Gilbert Arenas says he talks to Jeremy Lin once a week.
He talks to Dwight Howard more than that (just passing that along), but Arenas told Sam Amick of Sports Illustrated he’s been giving tips and played in a game this summer with Lin.
This is part of a fantastic Q&A Amick did with Arenas that covers his comeback attempt (he won’t rule out the D-League), his time in Washington and the gun incident, plus much more. But of course Lin came up, as he always seems to do these days.
“[Lin] was a Warriors fan during the Agent Zero days. Then this summer, when I went to play in the All-Warriors game, he was on the opposing side and he got a couple shots off, but I hit like five threes — almost from half-court — straight on him, and that’s what he was laughing about. When we talked today, I was like, ‘Man, that shot you hit on [Pau] Gasol, where you just looked him down, and then hit it — that’s the shot right there.” He said, ‘Wait a minute, you did that shot to me five times.’ I’m just so happy that he’s getting an opportunity to play. I just tell him the more success you have, the more you work. Just keep working.
“He’s a great kid. He wants to get better.”
For Knicks fans wondering what kind of advice Arenas is giving Lin, it’s the kind of tips veterans pass on to young players in the league.
“When you watch tape, never watch your guy — the guy you’re sticking with. The guy that’s sticking you is basically nonexistent. You look at the defenders behind him. How good are they? How good they are lets you know the kind of night you’re going to have. Now, if you’ve got somebody like [Anderson] Varejao, who’s going to block shots and take charges and all that, you need to know you just can’t drive the lane. You might have to pull up, stay on the side and use the jumper. Or if you have a guy who likes to leave his feet a lot, you’ll have a great night at the free-throw line. Look at those guys. Don’t look at your guy, because in the NBA you can beat your guy any time you want because you can’t touch nobody in the NBA anymore.”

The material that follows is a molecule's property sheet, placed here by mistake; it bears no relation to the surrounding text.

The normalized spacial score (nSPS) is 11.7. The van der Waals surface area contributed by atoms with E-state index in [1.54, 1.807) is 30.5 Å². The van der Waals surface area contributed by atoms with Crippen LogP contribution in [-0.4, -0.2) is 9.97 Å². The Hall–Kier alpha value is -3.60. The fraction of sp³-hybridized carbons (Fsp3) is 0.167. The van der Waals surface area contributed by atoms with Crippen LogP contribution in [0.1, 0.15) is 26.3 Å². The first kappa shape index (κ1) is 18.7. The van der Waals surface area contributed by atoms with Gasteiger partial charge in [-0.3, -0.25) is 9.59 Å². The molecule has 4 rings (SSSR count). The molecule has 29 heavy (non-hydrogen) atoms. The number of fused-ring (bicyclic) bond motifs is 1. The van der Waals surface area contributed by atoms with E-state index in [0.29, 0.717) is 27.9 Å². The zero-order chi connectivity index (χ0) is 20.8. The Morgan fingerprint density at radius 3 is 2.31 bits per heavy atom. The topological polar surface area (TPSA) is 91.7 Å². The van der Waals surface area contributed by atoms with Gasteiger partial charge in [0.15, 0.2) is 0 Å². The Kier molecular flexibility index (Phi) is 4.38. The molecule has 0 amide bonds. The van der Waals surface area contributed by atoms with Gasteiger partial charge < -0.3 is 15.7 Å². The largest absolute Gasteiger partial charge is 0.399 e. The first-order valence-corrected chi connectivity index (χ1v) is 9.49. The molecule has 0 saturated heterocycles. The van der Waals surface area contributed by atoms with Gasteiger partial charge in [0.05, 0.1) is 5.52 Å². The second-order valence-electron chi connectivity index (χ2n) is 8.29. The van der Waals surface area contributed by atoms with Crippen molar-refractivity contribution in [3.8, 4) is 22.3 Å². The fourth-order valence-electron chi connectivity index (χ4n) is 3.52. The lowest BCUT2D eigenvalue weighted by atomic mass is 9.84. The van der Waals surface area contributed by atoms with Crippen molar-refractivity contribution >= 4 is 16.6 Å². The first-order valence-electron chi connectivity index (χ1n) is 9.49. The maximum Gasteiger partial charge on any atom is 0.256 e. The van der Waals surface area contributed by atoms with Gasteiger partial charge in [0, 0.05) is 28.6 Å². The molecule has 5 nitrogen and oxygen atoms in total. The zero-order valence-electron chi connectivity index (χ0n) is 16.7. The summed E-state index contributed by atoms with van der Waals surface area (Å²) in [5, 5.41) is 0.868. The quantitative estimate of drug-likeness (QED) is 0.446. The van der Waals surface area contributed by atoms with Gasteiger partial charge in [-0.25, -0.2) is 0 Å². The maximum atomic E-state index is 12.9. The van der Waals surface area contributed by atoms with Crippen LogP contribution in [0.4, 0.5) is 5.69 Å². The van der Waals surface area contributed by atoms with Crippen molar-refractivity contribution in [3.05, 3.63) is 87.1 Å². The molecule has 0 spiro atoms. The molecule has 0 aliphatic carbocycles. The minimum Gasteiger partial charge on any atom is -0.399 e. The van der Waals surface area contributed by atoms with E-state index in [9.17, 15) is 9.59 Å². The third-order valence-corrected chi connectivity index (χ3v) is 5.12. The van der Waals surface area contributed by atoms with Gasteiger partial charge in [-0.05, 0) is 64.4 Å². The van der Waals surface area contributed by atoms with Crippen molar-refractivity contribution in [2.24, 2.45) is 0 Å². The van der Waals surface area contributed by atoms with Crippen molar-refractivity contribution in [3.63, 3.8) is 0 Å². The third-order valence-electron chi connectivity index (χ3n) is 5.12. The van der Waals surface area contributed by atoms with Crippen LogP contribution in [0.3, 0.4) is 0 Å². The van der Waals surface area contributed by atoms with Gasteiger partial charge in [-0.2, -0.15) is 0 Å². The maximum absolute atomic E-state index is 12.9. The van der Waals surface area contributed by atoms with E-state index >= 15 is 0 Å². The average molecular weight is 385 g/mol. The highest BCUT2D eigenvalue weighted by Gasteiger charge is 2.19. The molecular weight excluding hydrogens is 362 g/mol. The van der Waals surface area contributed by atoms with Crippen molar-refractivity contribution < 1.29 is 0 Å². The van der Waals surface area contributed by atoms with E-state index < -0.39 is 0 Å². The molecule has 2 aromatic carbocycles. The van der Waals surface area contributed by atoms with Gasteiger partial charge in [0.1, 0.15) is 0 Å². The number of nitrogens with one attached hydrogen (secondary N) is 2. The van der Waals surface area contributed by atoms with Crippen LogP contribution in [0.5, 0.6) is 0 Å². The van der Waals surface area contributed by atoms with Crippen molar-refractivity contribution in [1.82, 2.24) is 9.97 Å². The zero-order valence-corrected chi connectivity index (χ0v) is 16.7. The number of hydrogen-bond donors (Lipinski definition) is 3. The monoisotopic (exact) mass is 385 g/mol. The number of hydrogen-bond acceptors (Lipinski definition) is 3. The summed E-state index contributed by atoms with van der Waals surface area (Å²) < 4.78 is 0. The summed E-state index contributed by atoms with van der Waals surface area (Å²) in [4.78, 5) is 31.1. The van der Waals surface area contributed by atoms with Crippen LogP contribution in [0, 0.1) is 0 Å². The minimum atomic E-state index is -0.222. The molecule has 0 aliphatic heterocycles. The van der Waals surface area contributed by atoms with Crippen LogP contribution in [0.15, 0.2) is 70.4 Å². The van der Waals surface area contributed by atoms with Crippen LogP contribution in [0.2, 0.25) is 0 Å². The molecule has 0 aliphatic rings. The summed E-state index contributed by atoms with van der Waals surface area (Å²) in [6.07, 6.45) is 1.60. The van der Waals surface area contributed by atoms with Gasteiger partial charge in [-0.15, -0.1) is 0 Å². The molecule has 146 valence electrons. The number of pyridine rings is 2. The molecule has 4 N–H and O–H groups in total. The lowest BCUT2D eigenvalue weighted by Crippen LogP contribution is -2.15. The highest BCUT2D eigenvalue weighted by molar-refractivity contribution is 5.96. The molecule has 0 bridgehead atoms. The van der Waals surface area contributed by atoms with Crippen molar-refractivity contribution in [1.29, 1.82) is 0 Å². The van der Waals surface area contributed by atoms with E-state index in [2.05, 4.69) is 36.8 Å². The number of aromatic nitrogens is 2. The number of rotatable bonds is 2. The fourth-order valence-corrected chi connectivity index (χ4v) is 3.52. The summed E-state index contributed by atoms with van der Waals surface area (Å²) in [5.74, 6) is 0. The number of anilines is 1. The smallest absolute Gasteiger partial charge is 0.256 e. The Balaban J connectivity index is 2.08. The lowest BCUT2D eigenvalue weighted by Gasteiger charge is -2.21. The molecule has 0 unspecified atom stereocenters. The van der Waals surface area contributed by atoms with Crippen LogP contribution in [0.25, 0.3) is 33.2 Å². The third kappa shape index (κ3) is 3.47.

Seriousluy, go read the entire Q&A, you get an insight into Arena’s mind. Which is an interesting place to be.
Any controversy over C.J. McCollum‘s suspension for the season-opener should be put to rest. The Trail Blazers fared fine without him.
More than fine.
Portland beat the Suns, 124-76, Wednesday. The 48-point margin is the largest ever in a season opener, even as the Trail Blazers let a 58-point fourth-quarter lead dwindle.
Here are the most lopsided season-openers in NBA history (openers for both teams appearing twice):
The 48-point defeat is also the Suns’ worst lost in franchise history, topping a 44-point loss to the Seattle SuperSonics in 1988. It could be a long year in Phoenix.
Marcus Smart and Matthew Dellavedova thrive on aggravating opponents, so when matched up, of course they aggravated each other.
Deduct points from Smart for pulling the hold-me-back charade behind a referee. Plus, Dellavedova’s Bucks beat Smart’s Celtics, 108-100.
The Nets’ projected record this season came under greater scrutiny when the Celtics traded Brooklyn’s unprotected first-round pick to the Cavaliers in the Kyrie Irving trade. After finishing third-to-last and last the previous two years, were the Nets poised to take a step forward, or would they convey a very high pick to the Cavs?
Jeremy Lin, who missed 46 games last season, getting healthy was a reason for optimism in Brooklyn and pessimism in Cleveland. But it appears the veteran guard could be out a while.
Adrian Wojnarowski of ESPN:
Billy Reinhardt of Nets Daily:
If the injury is as bad as feared, what a bummer for Lin. He came to Brooklyn expecting to play a leading role on a developing team, and he just can’t stay healthy.
The Nets were probably more focused on developing their younger players, but – especially without their own draft picks – there was no harm in shooting for the playoffs. This appears to a blow to that (already unlikely) dream.
It’s a boon to the Cavaliers, though. And whenever something significantly affects LeBron James‘ team, it has ramifications into the entire power dynamic of the Eastern Conference. For an injury to a player on a team most expect to be bad, the medical developments here will be tracked closely around the league.
Remember when Aaron Gordon was a promising fun player?
The Magic sidetracked him by playing him at small forward most of last season. But back at power forward, Gordon showed how he could push the pace as a four in Orlando’s season-opening win over the Heat.
There’s obviously flair in passing to yourself off the backboard, but it’s a sound way to improve position. Gordon did that to fantastic effect.